A practice which reports on improved waste management performances in terms of hygiene, resource (fuel) efficiency and better coverage of the heritage area
Started in the beginning of 2017, there are currently already 30 installed, mostly in areas with a large volume of pedestrian passages and in public BBQ spots. 80 more was expected to be installed by the end of 2018.
Introducing compacting bins within the city center reduced the number of bins needed and times trucks have to go to empty them. These bins can accept quantities of waste 7 times larger than the bins actual volume, as it compacts it. The process in short lines happens in the following order:
• Sensor detects waste above certain level
• Detects fill degree
• Sends message to back office when almost full
These bins are located in strategic location such the historic center with high volume pedestrian passage and in public BBQ spots. They are all solar powered and the compactor can detect the level of waste in the bin and compact it with 740 kg of pressure. The bins are customisable and can have promotional and advertising space, WiFi hotpsots and much more.
What is currently being explored is their aesthetic integration with appropriate colors (green/gray), wrapping a compacting bin with colors/pictures of surrounding buildings in the historic center or integrating bin in city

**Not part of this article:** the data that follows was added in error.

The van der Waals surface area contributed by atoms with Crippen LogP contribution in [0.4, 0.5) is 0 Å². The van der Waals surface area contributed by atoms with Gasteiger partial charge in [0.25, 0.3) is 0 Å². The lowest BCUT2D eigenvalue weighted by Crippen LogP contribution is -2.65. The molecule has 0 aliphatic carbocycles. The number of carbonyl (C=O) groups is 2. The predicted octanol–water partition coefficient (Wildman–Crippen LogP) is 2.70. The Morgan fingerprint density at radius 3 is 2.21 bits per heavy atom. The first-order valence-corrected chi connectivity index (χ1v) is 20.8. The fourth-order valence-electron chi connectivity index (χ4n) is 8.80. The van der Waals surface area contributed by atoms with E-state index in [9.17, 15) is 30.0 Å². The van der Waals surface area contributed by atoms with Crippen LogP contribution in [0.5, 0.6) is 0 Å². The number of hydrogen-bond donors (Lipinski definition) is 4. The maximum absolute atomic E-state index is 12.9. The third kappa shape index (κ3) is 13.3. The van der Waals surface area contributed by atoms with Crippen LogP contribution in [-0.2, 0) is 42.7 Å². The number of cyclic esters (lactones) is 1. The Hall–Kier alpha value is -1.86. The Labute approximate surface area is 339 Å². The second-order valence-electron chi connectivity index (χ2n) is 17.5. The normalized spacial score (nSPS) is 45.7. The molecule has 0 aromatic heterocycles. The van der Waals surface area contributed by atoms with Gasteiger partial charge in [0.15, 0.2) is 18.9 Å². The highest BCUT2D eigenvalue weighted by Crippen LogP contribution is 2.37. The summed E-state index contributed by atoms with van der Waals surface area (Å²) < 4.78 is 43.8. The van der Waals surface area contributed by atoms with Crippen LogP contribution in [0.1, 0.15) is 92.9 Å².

The majority of the expenses go on the cost of purchase and placement of bins. A subsidy from OVAM (Flemish Waste Management regulator) was obtained while the rest of the financing comes from the yearly public funding. The tendering includes specific criteria & evaluation on aesthetics.
Evidence of success
This technology delays the need for collection to every 3-4 days instead of twice per day, even in the busiest spots in the city. The bins also contribution to aesthetic integration in terms of color (green, same as city furniture), uniformity in the streets and the bins are larger than regular street bins and therefore less bins needed.
Certain challenges were reflected in obtaining permission to install the bins within the (protected) historic sites. As the system is rather new and not substantially proven the technology had certain hick-ups in the beginning which were eliminated step by step.
Potential for learning or transfer
A successful implementation of this technology requires good collaboration between all parties, already involved in the tendering process. This includes architects, urbanists and waste management experts and respective city departments. Simple aesthetic construction, easy installation and further visual integration in the streets contribute to the implementation and its success and can be considered as a reason for multiplying this practice and technology in other cities.